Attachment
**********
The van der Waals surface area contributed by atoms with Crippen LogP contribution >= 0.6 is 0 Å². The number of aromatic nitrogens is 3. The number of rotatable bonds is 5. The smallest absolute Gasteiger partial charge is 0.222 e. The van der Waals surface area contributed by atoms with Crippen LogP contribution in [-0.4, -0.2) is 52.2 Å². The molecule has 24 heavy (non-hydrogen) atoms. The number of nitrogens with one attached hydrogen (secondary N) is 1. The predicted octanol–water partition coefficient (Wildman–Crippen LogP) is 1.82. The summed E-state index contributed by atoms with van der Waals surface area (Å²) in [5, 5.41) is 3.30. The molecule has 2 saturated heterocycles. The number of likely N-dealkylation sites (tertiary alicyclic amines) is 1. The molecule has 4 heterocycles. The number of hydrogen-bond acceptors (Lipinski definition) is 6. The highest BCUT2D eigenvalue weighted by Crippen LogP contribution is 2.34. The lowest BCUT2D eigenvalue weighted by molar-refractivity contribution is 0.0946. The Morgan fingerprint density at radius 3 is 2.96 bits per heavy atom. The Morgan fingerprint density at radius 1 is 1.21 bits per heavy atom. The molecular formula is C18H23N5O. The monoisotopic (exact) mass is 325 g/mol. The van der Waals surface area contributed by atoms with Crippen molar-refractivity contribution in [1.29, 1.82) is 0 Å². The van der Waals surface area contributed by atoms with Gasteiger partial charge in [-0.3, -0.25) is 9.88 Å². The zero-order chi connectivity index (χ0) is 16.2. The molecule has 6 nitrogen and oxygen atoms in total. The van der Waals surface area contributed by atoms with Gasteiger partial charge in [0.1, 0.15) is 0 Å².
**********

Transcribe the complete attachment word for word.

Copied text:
The van der Waals surface area contributed by atoms with Crippen LogP contribution >= 0.6 is 0 Å². The number of aromatic nitrogens is 3. The number of rotatable bonds is 5. The smallest absolute Gasteiger partial charge is 0.222 e. The van der Waals surface area contributed by atoms with Crippen LogP contribution in [-0.4, -0.2) is 52.2 Å². The molecule has 24 heavy (non-hydrogen) atoms. The number of nitrogens with one attached hydrogen (secondary N) is 1. The predicted octanol–water partition coefficient (Wildman–Crippen LogP) is 1.82. The summed E-state index contributed by atoms with van der Waals surface area (Å²) in [5, 5.41) is 3.30. The molecule has 2 saturated heterocycles. The number of likely N-dealkylation sites (tertiary alicyclic amines) is 1. The molecule has 4 heterocycles. The number of hydrogen-bond acceptors (Lipinski definition) is 6. The highest BCUT2D eigenvalue weighted by Crippen LogP contribution is 2.34. The lowest BCUT2D eigenvalue weighted by molar-refractivity contribution is 0.0946. The Morgan fingerprint density at radius 3 is 2.96 bits per heavy atom. The Morgan fingerprint density at radius 1 is 1.21 bits per heavy atom. The molecular formula is C18H23N5O. The monoisotopic (exact) mass is 325 g/mol. The van der Waals surface area contributed by atoms with Crippen molar-refractivity contribution in [1.29, 1.82) is 0 Å². The van der Waals surface area contributed by atoms with Gasteiger partial charge in [-0.3, -0.25) is 9.88 Å². The zero-order chi connectivity index (χ0) is 16.2. The molecule has 6 nitrogen and oxygen atoms in total. The van der Waals surface area contributed by atoms with Gasteiger partial charge in [0.1, 0.15) is 0 Å².